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Will Chimp Life Get Human Rights?

[AlterNet - opinion]

Hiasl, a 26-year old Austrian-based chimpanzee, is petitioning the courts for human status, and let me be the first to extend him a warm welcome to our species.

My animal rights activism has never gone beyond the cage-free eggs' stage; it's the human possibilities raised by Hiasl's case that caught my attention. If a chimpanzee can be declared a person, then there's nothing in the way of a person becoming an ape -- and I'm not just talking about a retroactive status applied to ex-husbands. In fact, I predict a surge in trans-specied people, who will eagerly go over to the side of the chimps.

The transition need not involve costly, time-consuming, surgical arm extensions and whole-body Rogaine treatments, since we are practically chimpanzees already. We share 99 percent of our genome with them, making it possible for chimps to accept human blood transfusions and kidney donations. Despite their vocal limitations, they communicate easily with each other and can learn human languages. They use tools and live in groups that display behavioral variations attributable to what anthropologists recognize as culture. And we may be a lot closer biologically than Darwin ever imagined.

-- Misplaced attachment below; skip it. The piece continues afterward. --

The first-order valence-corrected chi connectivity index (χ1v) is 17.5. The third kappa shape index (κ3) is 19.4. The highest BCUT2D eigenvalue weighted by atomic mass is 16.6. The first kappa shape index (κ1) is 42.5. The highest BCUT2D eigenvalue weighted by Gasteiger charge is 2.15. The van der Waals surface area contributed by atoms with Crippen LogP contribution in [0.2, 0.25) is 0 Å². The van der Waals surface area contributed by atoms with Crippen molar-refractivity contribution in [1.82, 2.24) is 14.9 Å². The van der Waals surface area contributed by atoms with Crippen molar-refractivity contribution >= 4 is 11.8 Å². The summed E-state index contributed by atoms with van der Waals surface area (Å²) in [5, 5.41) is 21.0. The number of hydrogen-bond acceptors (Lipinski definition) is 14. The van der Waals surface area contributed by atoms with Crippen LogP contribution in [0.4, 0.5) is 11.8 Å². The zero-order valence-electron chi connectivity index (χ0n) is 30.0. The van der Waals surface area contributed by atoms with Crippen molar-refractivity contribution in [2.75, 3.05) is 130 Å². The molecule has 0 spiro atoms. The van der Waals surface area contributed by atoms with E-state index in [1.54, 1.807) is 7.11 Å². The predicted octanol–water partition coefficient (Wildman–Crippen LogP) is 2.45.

...
Of course, what makes humans especially obnoxious is our tendency to believe in our absolute superiority over all creatures. We alone, of all species, have come up with religions and philosophies that declare us uniquely deserving of global hegemony. Yet one by one, our "unique" human traits have turned out to be shared: Chimpanzees have culture; dolphins make art (in the form of bubble patterns); female vampire bats share food with their friends; male baboons will die to defend their troop; rats have recently demonstrated a capability for reflection that resembles consciousness. We are animals, and they are us.

But just because you want, for whatever reason, to attain the status of a chimp, don't assume that you'll make the cut. Just as we don't know how the Austrian court will rule in Hiasl's case, we have no reason to believe that the chimps will have us.

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full story: http://www.alternet.org/rights/51729/

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